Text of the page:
Naked City

Big Bend Ranch State Park not for sale

A proposal to sell off the northern arm of Big Bend Ranch 
State Park went down in flames after an overwhelmingly 
negative public outcry.<br> Click <a href=BigBendRanch.jpg 
target=blank><b>here</b></a> for a larger image
A proposal to sell off the northern arm of Big Bend Ranch State Park went down in flames after an overwhelmingly negative public outcry.
Click here for a larger image

Nature lovers sprang into action last week when it came to light that the Texas Parks and Wildlife Department was considering selling 46,000 acres, or roughly one-sixth of the Big Bend Ranch State Park in West Texas, including the flowing waters of Cienega Springs and numerous archeological sites. The potential buyer was neighboring Cibolo Creek Ranch resort owner and Houston businessman John Poindexter. He was to get the park for the bargain price of roughly $45 an acre.

After hundreds of e-mails and two days' worth of speakers condemned the sale, however, the parks commission rejected Poindexter's offer Thursday. TPWD spokesman Tom Harvey described Poindexter as a "conservation steward" who was the recipient of an award for restoring his land's natural habitat. Harvey also pointed out that the headwaters of Cienega Springs originate on Poindexter's property. Questioned about whether his resort's use of the waters may one day threaten creek flow to the park, Poindexter told the Statesman, "It is mine to do with as I wish. It will be used sooner or later by myself or my successors." Before the parks commission decision, Austin attorney John Stratton offered to outbid Poindexter at $50 per acre with plans to donate the land back to the parks department, according to Sierra Club state director Ken Kramer. If the offer still stands, Kramer says, the funds can be put to good use in addressing wilderness access issues in the park.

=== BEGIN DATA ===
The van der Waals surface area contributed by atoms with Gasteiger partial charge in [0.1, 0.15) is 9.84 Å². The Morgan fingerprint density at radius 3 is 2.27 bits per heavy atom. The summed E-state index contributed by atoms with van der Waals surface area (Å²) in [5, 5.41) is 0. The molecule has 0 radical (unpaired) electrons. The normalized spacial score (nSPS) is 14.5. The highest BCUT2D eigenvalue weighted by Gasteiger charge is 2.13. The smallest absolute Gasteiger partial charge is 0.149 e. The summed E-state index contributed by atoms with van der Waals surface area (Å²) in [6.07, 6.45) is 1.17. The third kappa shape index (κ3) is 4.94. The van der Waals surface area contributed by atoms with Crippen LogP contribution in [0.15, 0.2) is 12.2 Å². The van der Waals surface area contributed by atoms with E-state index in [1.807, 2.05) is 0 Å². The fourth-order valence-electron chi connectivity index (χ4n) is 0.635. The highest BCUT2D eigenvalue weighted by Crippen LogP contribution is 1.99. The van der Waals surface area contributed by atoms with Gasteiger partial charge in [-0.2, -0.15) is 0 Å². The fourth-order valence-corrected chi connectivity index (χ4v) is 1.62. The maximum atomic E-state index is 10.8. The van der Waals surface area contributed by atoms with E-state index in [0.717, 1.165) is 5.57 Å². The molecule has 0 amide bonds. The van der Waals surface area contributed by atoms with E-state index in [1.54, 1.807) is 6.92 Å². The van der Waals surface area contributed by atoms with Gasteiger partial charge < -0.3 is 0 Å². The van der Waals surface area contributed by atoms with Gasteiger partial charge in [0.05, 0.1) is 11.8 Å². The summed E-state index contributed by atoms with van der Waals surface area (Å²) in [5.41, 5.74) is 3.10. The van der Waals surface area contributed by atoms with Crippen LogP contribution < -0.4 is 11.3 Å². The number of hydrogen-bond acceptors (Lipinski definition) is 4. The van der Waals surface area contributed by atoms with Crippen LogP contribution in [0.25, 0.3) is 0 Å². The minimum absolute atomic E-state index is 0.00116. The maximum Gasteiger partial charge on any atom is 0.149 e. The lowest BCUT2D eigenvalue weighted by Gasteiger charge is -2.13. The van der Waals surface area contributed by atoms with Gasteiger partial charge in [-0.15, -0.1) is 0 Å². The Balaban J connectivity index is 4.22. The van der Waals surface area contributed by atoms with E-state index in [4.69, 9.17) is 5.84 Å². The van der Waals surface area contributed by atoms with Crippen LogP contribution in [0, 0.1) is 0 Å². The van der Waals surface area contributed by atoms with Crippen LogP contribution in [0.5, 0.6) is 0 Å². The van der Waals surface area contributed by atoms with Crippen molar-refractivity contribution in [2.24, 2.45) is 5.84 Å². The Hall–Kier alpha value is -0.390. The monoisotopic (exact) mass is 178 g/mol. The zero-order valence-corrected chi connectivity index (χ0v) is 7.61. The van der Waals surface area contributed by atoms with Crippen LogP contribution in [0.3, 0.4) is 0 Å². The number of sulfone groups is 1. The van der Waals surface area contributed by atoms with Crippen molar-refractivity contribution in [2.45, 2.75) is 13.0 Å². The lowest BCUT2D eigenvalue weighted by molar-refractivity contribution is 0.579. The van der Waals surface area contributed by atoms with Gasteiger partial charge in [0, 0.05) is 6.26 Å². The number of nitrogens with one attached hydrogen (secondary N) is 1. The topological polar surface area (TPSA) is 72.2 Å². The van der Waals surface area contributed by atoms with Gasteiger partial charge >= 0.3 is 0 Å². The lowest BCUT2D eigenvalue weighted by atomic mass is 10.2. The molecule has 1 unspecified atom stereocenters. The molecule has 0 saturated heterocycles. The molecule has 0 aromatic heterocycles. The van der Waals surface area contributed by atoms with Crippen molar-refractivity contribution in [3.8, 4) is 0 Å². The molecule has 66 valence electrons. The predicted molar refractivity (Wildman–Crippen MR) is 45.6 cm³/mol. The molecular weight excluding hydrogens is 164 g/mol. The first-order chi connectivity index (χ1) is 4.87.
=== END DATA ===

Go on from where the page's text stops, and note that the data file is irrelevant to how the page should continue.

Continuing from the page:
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KEYWORDS FOR THIS STORY

state parks, Texas Parks and Wildlife Department, Big Bend Ranch State Park, Cibolo Ranch Resort, John, Poindexter, Tom Harvey, Cienega Springs, John Stratton, Sierra Club, Ken Kramer

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